Condi Rice Language Fluency

According to her Wikipedia Bio, Condoleezza Rice (try and spell that right the first time!) speaks four languages: English, Spanish, French and Russian.
Does anyone here know how fluent she is in Spanish, French or Russian (I’ve heard her speak English, and I’d rate her as perfectly fluent)?

Yeah, that usually happens when you’re raised in an English speaking country… :confused:

Sorry, my poor excuse for a sense of humor is even worse when I’m writing instead of typing.

Counterexample: One George W Bush.

Trying for a serious answer, I don’t know of her fluency, but regardless of the level she will almost assuredly use an interpreter whenever needed because when you work as a diplomat, it’s really prudent to avoid misunderstandings.

I wonder if any foreign minister or other diplomat conducts official talks with someone in another language without an interpreter. It just seems way too dangerous.

“No, we did not give you permission to drop a nuclear bomb on us…”

That sort of stuff.

Secretary Rice is an acknowledged expert on Russian affairs and has published in that field. Don’t know where she picked up the Spanish and French aside from the fact that smart people who become professors tend to learn stuff like that.

[Moderator mode ON]

Listen up everyone. Keep political potshots OUT of GQ. Understood?

Humor is great. But sidetracking the OP and making gratuitous political remarks isn’t what this forum is about.

samclem GQ moderator

I would suspect that she would use her fluency in other languages for greetings/meaningless chitchat only. You can greet and exchange pleasantries with (for example) Jacque Chirac, and then leave the serious negotiating to the interpreters.

As to actual fluency…it’s anybody’s guess. My fluency in Spanish decreases greatly the less I use it…give me two years without speaking Spanish and I’m back to struggling with basic sentences. I suspect that Dr. Rice is a little sharper than I am in the language department, so she may well be able to maintain fluency for years without using the language.

Upon re-reading my post, it looks a lot like an IMHO answer rather than a GQ one.

But since it’s the best I can do…[submit reply]

Just a SWAG, but I suspect she might be much more proficient at reading a language than speaking it, a common occurence among scholars who study history or economics or whatever. Possibly she learned Spanish in high school, then took French and Russian in college, Russian because that was her field of interest, French because it is still accepted as the language of diplomacy.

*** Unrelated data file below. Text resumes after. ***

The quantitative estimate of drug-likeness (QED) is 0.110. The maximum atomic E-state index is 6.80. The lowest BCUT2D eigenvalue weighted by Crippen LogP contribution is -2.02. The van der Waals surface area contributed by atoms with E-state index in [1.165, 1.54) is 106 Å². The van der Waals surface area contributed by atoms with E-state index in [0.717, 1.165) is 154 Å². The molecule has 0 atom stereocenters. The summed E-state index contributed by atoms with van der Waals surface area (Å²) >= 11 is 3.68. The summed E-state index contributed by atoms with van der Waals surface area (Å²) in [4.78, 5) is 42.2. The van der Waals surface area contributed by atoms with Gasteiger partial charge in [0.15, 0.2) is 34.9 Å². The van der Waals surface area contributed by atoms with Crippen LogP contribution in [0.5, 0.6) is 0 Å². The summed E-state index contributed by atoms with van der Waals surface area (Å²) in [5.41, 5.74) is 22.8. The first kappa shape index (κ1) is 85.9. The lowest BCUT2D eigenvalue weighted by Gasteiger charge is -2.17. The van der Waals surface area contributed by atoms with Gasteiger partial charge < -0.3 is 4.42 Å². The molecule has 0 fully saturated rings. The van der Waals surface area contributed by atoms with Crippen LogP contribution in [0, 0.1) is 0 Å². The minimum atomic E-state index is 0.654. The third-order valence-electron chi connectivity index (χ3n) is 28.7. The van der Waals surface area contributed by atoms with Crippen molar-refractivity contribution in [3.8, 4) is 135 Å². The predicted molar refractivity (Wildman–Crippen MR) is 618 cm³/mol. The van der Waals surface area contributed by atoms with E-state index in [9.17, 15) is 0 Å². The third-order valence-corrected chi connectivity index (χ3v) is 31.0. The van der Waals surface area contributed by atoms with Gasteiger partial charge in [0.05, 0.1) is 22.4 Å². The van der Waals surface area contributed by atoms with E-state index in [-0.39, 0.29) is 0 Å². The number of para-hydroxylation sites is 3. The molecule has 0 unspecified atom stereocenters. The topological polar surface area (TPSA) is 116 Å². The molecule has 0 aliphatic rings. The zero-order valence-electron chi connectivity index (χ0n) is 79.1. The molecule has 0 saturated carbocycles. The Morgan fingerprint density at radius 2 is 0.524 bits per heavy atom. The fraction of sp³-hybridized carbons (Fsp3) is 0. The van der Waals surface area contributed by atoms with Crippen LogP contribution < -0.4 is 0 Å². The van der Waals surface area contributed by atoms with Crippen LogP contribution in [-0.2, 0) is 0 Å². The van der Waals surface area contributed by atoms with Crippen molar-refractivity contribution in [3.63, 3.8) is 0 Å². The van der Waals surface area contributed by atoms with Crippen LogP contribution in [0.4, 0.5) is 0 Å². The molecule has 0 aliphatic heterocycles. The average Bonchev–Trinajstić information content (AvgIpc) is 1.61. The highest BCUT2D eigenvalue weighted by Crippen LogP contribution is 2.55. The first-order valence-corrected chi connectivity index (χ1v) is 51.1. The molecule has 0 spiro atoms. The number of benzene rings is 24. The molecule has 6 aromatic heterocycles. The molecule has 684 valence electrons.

I like that you include this bit of information. Yes, if she grew up in a English-speaking country one could expect her to speak English fluently (generally speaking), but I think it is good to be specific about stuff like this. We often make unwarrented assumptions about language that we ought not.

Henry Kissenger was National Security Advisor and then Secretary of State. I would say he is fluent in English, but he has never gotten rid of his foreign accent.

The company where I worked until last December had this policy where, if they move someone between countries, the employee gets 50 hours of the “local” language if it’s not an official one in their own country. Two cases where it becomes pretty silly:

  • someone who has been living for years in a country that speaks the same language as the new country. I got the lessons when I moved to Philly even though I’d lived in the US for 4 years previously. Nobody had even considered evaluating me before they paid for the lessons.
  • someone from a multilingual country, whose native language is one of the “other” languages. The guys from India who moved to the US were as unhappy with being expected to speak “American” instantly as the Americans with trying to understand them; many of them claimed Urdu or Bengali as their native language, not English. The employees from South Africa usually have Zulu as their native language.

I’ve heard Rice speak in something that was supposed to be Spanish. It went “no comment” on TV except for the caption that said “she’s speaking Spanish.” I’m sure she could speak it at some point, but that particular speech didn’t come out right… she didn’t say anything inappropiate, but definitely was not speaking Spanish either.

I read a few years ago that Rice, back when she had a little more free time, used to read classic Russian novels (by Tolstoy, etc.) in the original. To second another poster, though, it’s easier for most people to read a foreign tongue than to converse fluently in it. OTOH, many literary materials use a more varied vocabulary than ordinary conversation. I don’t doubt that she managed to get through War and Peace in Cyrillic; but I wouldn’t be surprised if she had to kept a dictionary handy.

But he wasn’t raised in an English-speaking country – he was raised in Texas! :smiley:

No doubt, and with good reason – Tolstoi is difficult even if you are fluent in Russian. I have not kept any fluency – I can read the Cyrillic alphabet, and piece together with difficulty Russian sentences at about a first-grade level. But I recall, back when I was studying Russian with a native-born tutor, trying to read War and Peace – and finding the Russian difficult in the first place, and in the second place having a terrible time with the dialogue because I was not fluent in French – and most of the characters talked French to each other. I’d venture to guess that less than half the book is in Russian, though that half is the narrative that binds together the French dialogue.

Her biography at the Whitehouse doesn’t make any mention of language proficiency. If she were completely fluent, I think they might mention it there.